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I have a document with some TikZ images in it, which are automatically generated from a program I have written. All images are fairly similar, and each of them contains of a large number of squares with different, arbitrary rgb colors. My question is: What is the best way of coloring all this large number of squares?

The method I have used so far consists of defining the color fillcolor by using the macro \definecolor, before drawing each square, and of using that color to fill the square. That means that each time I'm drawing a new square, I'm defining fillcolor again.

However, I'm not so sure that is the way to do it. pdflatex seems to require very much memory when compiling the document, and, for some strange reason, runs out of memory if I include more than 5 of the images (even if I increase the amount of memory tenfold when going from 5 to 6 images). Is there any chance that it stores all the colors I have defined, and that I need to make pdflatex "forget" about fillcolor before calling \definecolor again?

Update: Below is an example of one of the TikZ images I want in my document (it's a vizualization of the phase fraction field in a two-phase fluid simulation using the finite volume method and the volume of fluid method, and yes, I know, the fluid interface isn't exactly crisp):

TikZ image containing 1990 squares in different colors

This particular image consists of 1990 filled squares and 4 unfilled squares.

First, for each square, fillcolor is defined with \definecolor, and the square is filled with that color:

\definecolor{fillcolor}{rgb}{1.000000,0.241735,0.000000}
\fill[fillcolor] (0.203125,0.578125) rectangle (0.218750,0.593750);

Then the sides of each square is drawn, for example

\draw (0.203125,0.578125) rectangle (0.218750,0.593750);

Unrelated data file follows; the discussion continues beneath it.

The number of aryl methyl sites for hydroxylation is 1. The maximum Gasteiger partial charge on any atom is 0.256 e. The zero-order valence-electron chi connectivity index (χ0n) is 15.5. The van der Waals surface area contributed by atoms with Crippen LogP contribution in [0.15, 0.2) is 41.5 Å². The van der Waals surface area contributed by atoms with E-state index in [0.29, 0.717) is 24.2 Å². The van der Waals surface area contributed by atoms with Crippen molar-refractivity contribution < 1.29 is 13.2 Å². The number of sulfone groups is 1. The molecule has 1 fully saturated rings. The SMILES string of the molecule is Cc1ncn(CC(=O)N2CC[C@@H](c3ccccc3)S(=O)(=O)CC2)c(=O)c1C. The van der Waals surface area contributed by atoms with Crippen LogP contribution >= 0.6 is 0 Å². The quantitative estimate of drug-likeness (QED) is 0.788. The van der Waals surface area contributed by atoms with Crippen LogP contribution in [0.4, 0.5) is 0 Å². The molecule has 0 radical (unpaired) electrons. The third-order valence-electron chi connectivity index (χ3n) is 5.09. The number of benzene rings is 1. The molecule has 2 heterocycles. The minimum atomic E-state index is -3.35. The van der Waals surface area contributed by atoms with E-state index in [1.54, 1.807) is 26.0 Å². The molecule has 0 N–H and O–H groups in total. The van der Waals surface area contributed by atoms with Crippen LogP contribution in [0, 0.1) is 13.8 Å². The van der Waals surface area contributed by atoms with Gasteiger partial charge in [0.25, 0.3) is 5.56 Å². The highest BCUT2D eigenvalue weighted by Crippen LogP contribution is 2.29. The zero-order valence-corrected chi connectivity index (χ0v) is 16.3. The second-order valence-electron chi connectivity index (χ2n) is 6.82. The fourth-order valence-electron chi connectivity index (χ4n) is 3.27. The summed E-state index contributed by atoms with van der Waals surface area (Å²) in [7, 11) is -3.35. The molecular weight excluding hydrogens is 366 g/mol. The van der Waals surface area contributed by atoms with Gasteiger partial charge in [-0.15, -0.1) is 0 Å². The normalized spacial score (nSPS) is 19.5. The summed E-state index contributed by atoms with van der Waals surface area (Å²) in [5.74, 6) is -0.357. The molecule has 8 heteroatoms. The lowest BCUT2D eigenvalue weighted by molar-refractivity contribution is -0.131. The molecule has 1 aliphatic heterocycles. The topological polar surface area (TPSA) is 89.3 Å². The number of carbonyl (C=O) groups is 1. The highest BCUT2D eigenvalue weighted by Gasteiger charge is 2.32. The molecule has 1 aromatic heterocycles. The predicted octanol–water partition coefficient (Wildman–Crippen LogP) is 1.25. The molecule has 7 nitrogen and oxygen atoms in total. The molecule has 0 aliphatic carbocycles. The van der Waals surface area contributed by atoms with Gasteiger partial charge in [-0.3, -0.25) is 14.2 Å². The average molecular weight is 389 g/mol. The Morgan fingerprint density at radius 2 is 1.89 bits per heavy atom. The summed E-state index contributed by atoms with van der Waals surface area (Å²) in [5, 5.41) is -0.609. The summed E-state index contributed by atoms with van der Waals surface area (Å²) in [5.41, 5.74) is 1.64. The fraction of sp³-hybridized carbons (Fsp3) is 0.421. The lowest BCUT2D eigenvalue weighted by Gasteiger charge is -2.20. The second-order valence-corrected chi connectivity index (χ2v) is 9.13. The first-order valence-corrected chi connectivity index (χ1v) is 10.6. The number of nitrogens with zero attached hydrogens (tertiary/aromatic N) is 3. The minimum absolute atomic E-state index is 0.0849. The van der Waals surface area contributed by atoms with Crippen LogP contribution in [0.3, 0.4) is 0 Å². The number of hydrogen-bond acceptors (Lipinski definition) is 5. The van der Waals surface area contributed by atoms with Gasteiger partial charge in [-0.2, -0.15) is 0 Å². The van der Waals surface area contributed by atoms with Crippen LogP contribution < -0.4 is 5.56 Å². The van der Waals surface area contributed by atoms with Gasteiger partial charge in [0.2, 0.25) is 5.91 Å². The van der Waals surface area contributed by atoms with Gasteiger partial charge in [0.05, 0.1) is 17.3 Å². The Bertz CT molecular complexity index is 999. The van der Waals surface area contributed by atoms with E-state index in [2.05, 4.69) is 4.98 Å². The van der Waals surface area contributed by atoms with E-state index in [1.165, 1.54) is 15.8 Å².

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    Please, show us your code to generate the figures. Maybe you can make use of \foreach. – Sigur Dec 21 '13 at 13:19
  • I guess that the colors defined via \definecolor are stored in a internal macro. If so, redefining it will recycle the same macro, and thus will not use more memory. – JLDiaz Dec 21 '13 at 13:20
  • @JLDiaz your assumption is correct: \definecolor simply redefines fillcolor; there is no memory leak in it. – Christian Feuersänger Dec 21 '13 at 14:45
  • What you do sounds very much as if you visualize data in a mesh of rectangles. Your approach sounds reasonable to me. How many rectangles do you have? Can you show us an extract of your images, perhaps combined with a brief idea how the extract generalizes to the problematic huge files? – Christian Feuersänger Dec 21 '13 at 14:48
  • @Christian: You are completely right! By your request I uploaded one of the images. What do you mean by "generalizes the problematic huge files"? I have no huge files, in fact, the TikZ code for the largest image only takes up 361 kB of disk space. pdflatex just uses extremely much memory when compiling, for some unknown reason. I don't even use loops in the LaTeX code for the images (because I don't need any). – StrawberryFieldsForever Dec 21 '13 at 20:40
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As I said in a comment, if \definecolor, simply stores the color definition in a TeX macro, then redefining it will recycle the same macro, and thus will not use more memory.

However it is also possible that \defincolor is pushing some kind of literal PDF code which defines the color for the PDF engine. In this case, as far as I can understand it, no more memory should be used either for redefining a lot of times the same color.

Anyway, just in case, it is possible to use a RGB color without previous definition. Here is how.

  • In principle, tikz recognizes a color specificacion of the form {rgb:red,255;green,255;blue:255}. But it is not interpreted as one would expect. For example [fill={rgb:red,255;green,255;blue,0}] will not produce yellow, but a black tinted yellow instead (see figure below). I could not find documentation about how this specification works. Apparently all red, green, blue values are summed up, and then each particular value divided by the total. That, is, what we specify aren't absolute byte values, but relative weights. So, to get yellow we can write: {rgb:red,1;green:1;blue:-1}. I find this syntax rather inconvenient (moreover, how could we get "white"?)

  • PGF uses a internal macro: \pgfsys@color@rgb@fill which has the expected behaviour. It receives three numeric values for the r, g and b components, as 0-255 values. So we can use this macro to set the fill color just before the filling command.

Here is a code which shows several options:

\documentclass{article}
\usepackage{tikz}

% Define a more convenient macro without @ in its name
\makeatletter
\def\fillRGB#1#2#3{\pgfsys@color@rgb@fill{#1}{#2}{#3}}
\makeatother
\begin{document}

% Standard xcolor defined color
\definecolor{RGByellow}{RGB}{255,255,0}

% Some examples
\tikz{\node[draw,fill=RGByellow]{defined colour};}

\tikz{\node[draw,fill={rgb:red,255;green,255;blue,0}]{Tikz rgb: 255,255,0};}

\tikz{\node[draw,fill={rgb:red,1;green,1;blue,-1}]{Tikz rgb: 1,1,-1};}